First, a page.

Of all the integral components of your child’s whole college application process, the college essay is undoubtedly one of the most important ones.  In the form of well-written, error-free sentences and engaging, organized paragraphs, the college essay not only highlights your child’s academic and sports accomplishments, life goals, and community service, but also shares how your child’s experiences can and will contribute to the academic program to which he/she is applying.  Since just the thought of starting the essay can often feel overwhelming and stressful, here are some tips you can embrace that will enable you to help your child with the process:

Share Your Own Experience

Sharing with your child that you went through the same stress-inducing process when you applied to various colleges will make your suggestions, guidance, and insight more meaningful to your child.  Often times high schoolers don’t realize that their parents have been there and done that. Being able to speak from your personal experience will lend credibility to the process. Sharing the experiences and accomplishments you chose to write about in your college essays will not only inspire your child to think outside the proverbial box, but also enable him/her to view you in a brand new light!

Schedule Time To Brainstorm With Your Teen

While your personal experience might help to inspire some ideas for your child’s own essay, he/she still needs to brainstorm. Although your high schooler is no doubt busy with schoolwork, friends, and commitments to sports, community, and/or religious events, setting aside a designated time just for brainstorming will help immensely. If you don’t have a whiteboard to write the ideas on, use paper and pencil. No ideas are ever “wrong” when you brainstorm. You simply jot down whatever activities, experiences, accomplishments, memories, and goals come to mind during the process. Once you and your child have exhausted the different possible topics that can be included in the essay, then it’s time to organize all of those thoughts into categories.  Examples of categories might be:  volunteering, after-school jobs, church-related activities, sports achievements, and academic accomplishments. Once the categories are listed, you can then put the different specific experiences under each appropriate category. Brainstorming is so essential to the essay-writing process. Without it, many students simply start writing and end up with an essay that is not well-organized or reader-engaging.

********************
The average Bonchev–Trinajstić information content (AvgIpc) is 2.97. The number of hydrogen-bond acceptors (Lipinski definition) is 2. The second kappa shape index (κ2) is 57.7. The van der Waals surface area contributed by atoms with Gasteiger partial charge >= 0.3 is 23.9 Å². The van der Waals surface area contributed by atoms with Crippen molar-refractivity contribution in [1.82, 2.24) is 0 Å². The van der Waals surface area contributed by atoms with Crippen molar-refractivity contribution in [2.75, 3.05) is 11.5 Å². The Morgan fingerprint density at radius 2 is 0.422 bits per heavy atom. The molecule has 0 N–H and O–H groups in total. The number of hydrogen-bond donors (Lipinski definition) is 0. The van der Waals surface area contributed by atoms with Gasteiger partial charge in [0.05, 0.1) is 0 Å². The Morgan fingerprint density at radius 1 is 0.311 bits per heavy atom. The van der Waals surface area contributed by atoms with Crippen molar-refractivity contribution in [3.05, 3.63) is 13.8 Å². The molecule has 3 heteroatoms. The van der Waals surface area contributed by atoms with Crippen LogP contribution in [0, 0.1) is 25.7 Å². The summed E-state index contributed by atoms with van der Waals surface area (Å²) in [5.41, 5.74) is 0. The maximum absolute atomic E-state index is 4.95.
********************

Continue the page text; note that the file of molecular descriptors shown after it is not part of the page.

Proofread Your Child’s College Essay

Once your child has written his/her essay, be open and available to hearing your child read it aloud, as well as you reading it silently to yourself. This will enable you both to identify areas that don’t seem to flow, to tweak word choices, and to check for grammar and spelling errors. It’s not uncommon to have several rough drafts of the essay before the final magnum opus is complete. If you realize this going into the process, it takes away the stress of feeling it has to be perfect with the first draft. In addition, by starting the essay writing process early enough in the college application process, you and your child will have time to set it aside for a few days and then revisit it again before it is submitted.

Set Up A Meeting With California College Prep

Having an objective, professional, and experienced essay writing coach help your child through the process can make the difference between submitting a mediocre essay and a captivating one. The coaches at CACP can assist with all facets of the process ~ from providing suggestions during the ideation sessions,  choosing the most appropriate words, and helping your child create elegant statements that succinctly reflect his/her own voice to proofreading the completed essay.